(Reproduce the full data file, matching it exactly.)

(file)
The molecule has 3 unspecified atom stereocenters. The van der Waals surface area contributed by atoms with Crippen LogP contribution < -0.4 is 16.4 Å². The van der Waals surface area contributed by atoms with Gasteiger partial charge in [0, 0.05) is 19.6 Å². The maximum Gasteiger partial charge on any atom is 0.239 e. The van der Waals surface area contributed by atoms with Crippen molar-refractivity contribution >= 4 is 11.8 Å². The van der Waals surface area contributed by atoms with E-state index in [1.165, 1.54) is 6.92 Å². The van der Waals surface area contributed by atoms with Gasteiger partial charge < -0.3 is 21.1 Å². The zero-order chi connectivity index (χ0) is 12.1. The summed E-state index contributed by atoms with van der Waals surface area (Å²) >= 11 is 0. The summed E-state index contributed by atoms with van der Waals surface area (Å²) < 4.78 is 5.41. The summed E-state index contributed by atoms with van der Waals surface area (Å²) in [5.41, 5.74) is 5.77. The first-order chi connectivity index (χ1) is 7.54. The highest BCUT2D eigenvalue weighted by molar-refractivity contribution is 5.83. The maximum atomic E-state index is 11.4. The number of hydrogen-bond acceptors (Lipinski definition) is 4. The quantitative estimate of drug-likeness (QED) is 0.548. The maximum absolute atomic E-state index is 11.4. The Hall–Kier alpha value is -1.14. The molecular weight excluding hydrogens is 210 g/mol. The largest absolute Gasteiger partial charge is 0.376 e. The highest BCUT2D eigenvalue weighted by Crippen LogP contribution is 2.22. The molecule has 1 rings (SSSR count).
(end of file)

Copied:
The molecule has 3 unspecified atom stereocenters. The van der Waals surface area contributed by atoms with Crippen LogP contribution < -0.4 is 16.4 Å². The van der Waals surface area contributed by atoms with Gasteiger partial charge in [0, 0.05) is 19.6 Å². The maximum Gasteiger partial charge on any atom is 0.239 e. The van der Waals surface area contributed by atoms with Crippen molar-refractivity contribution >= 4 is 11.8 Å². The van der Waals surface area contributed by atoms with E-state index in [1.165, 1.54) is 6.92 Å². The van der Waals surface area contributed by atoms with Gasteiger partial charge < -0.3 is 21.1 Å². The zero-order chi connectivity index (χ0) is 12.1. The summed E-state index contributed by atoms with van der Waals surface area (Å²) >= 11 is 0. The summed E-state index contributed by atoms with van der Waals surface area (Å²) < 4.78 is 5.41. The summed E-state index contributed by atoms with van der Waals surface area (Å²) in [5.41, 5.74) is 5.77. The first-order chi connectivity index (χ1) is 7.54. The highest BCUT2D eigenvalue weighted by molar-refractivity contribution is 5.83. The maximum atomic E-state index is 11.4. The number of hydrogen-bond acceptors (Lipinski definition) is 4. The quantitative estimate of drug-likeness (QED) is 0.548. The maximum absolute atomic E-state index is 11.4. The Hall–Kier alpha value is -1.14. The molecular weight excluding hydrogens is 210 g/mol. The largest absolute Gasteiger partial charge is 0.376 e. The highest BCUT2D eigenvalue weighted by Crippen LogP contribution is 2.22. The molecule has 1 rings (SSSR count).